A key finding of this study was that 47% (n=45) of those patients admitted to the ICU survived to be discharged from the hospital, with 35% (n=34) and 30% (n=29) alive 90 days and 1 year following hospital discharge, respectively. Importantly, in the subgroup of patients alive at 90 days following ICU admission, the mean Eastern Cooperative Oncology Group-Performance Status (ECOG-PS) score was 1.28 following ICU discharge, and 68% were independent with respect to activities of daily living at post-ICU assessment.
In contrast, a multivariate analysis of factors associated with in-hospital mortality included a higher preadmission ECOG-PS score (odds ratio [OR], 2.76; 95% CI,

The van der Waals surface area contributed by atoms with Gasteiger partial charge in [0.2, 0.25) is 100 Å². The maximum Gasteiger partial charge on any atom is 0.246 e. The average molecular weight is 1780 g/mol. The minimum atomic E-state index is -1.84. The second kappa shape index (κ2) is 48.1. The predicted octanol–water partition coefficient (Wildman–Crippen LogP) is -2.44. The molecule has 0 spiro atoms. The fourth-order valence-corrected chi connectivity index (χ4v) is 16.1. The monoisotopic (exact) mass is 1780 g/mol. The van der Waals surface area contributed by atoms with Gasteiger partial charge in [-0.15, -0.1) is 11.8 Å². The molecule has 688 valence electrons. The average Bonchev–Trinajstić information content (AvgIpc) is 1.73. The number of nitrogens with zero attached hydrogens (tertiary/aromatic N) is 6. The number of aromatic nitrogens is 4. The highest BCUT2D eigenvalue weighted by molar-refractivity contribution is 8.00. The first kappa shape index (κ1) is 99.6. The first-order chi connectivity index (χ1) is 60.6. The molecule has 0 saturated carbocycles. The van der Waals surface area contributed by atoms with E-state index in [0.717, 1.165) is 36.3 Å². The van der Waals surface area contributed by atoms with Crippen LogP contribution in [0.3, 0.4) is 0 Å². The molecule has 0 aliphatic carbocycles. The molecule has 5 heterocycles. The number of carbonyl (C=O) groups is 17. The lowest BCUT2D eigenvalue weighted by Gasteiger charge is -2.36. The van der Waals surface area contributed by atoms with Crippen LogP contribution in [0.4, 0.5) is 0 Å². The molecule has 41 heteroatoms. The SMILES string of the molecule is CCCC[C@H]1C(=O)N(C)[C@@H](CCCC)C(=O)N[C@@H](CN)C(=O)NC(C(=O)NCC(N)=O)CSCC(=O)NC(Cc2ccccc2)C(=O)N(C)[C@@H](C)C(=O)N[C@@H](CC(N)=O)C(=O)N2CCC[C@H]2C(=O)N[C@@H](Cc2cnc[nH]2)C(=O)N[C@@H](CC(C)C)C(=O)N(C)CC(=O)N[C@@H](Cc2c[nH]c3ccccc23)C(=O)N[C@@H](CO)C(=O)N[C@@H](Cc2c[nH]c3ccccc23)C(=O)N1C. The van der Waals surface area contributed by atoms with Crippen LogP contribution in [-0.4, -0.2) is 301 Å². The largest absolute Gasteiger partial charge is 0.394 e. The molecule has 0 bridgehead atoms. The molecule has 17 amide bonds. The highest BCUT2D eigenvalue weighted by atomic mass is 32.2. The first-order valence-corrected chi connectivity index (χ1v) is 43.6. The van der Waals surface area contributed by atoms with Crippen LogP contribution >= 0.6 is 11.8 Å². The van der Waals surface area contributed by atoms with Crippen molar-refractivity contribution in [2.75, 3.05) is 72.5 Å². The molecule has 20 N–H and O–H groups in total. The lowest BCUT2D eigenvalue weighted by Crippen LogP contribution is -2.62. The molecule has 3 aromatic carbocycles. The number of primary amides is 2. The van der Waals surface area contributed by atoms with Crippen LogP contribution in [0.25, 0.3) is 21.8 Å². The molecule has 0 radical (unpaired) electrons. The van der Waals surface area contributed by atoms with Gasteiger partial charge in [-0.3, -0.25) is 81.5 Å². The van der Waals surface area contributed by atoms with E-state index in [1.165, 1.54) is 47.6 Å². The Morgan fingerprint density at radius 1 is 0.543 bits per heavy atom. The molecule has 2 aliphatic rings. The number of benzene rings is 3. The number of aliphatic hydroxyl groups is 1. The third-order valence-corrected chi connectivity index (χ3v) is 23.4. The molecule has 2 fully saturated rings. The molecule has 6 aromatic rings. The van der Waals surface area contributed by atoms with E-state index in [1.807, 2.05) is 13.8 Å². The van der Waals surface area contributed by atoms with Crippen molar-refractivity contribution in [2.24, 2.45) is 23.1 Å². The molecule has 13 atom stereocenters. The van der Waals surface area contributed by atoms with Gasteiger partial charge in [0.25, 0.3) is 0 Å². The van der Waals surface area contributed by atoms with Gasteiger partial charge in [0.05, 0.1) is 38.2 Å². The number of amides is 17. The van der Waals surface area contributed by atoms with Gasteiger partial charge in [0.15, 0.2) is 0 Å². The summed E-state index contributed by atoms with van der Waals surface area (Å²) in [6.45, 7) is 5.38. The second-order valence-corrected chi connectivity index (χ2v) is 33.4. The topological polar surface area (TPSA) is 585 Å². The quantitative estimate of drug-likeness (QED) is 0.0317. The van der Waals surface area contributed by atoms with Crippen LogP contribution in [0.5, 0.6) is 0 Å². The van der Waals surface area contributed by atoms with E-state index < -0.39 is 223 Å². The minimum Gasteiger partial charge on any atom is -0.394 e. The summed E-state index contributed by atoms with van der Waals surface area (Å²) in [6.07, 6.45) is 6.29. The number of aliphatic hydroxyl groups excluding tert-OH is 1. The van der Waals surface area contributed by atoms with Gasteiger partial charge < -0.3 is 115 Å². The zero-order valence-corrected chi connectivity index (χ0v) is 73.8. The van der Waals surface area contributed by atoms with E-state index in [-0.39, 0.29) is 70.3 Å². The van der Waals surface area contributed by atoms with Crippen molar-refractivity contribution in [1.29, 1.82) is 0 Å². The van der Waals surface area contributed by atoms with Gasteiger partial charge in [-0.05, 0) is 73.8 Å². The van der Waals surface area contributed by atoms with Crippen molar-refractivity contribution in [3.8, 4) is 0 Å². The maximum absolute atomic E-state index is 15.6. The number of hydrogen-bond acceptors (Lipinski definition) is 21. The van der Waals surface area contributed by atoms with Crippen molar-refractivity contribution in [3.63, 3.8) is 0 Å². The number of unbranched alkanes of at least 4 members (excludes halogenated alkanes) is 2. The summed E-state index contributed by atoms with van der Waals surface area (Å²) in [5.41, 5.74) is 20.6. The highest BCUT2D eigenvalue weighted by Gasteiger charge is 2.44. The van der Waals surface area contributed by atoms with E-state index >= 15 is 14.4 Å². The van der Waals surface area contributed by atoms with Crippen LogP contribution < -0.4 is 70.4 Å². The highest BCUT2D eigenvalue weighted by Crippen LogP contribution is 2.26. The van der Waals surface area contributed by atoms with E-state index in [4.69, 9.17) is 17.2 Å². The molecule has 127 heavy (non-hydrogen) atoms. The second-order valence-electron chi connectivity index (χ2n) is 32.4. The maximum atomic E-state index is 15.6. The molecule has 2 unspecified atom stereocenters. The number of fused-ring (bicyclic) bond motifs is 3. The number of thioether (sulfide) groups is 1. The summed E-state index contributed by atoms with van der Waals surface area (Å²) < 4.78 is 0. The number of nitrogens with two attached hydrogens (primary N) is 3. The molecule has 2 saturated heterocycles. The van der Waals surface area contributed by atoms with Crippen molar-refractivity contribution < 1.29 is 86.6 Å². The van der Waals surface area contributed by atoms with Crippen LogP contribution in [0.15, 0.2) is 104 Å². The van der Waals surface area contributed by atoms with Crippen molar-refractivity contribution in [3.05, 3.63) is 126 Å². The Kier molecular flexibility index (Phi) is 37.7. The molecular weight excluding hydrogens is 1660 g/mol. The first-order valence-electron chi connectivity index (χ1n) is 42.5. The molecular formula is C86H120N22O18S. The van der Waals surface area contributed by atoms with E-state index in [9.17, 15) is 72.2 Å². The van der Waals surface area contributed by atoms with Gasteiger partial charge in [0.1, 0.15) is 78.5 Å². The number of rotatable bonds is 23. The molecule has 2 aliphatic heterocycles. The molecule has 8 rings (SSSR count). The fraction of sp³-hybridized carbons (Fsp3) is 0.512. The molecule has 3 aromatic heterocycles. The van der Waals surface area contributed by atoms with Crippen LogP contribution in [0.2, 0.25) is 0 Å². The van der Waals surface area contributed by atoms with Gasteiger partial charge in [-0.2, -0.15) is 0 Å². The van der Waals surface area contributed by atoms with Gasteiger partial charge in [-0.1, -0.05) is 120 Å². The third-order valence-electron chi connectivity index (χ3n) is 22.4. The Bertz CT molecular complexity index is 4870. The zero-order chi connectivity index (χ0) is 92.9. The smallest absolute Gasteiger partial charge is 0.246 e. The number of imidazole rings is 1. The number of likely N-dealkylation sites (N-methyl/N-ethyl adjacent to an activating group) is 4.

1.24-6.12; P =.013), and a requirement for more than 1 life-sustaining therapy — invasive ventilation, vasopressors, and/or acute renal replacement therapy — while in the ICU (OR, 12.39; 95% CI, 3.10-49.48; P <.001).
The study authors opined that “these findings support the judicious use of ICU resources for older patients with AML, particularly those with a good performance status, and can better inform patient-clinician discussions regarding ICU outcomes in this population.”
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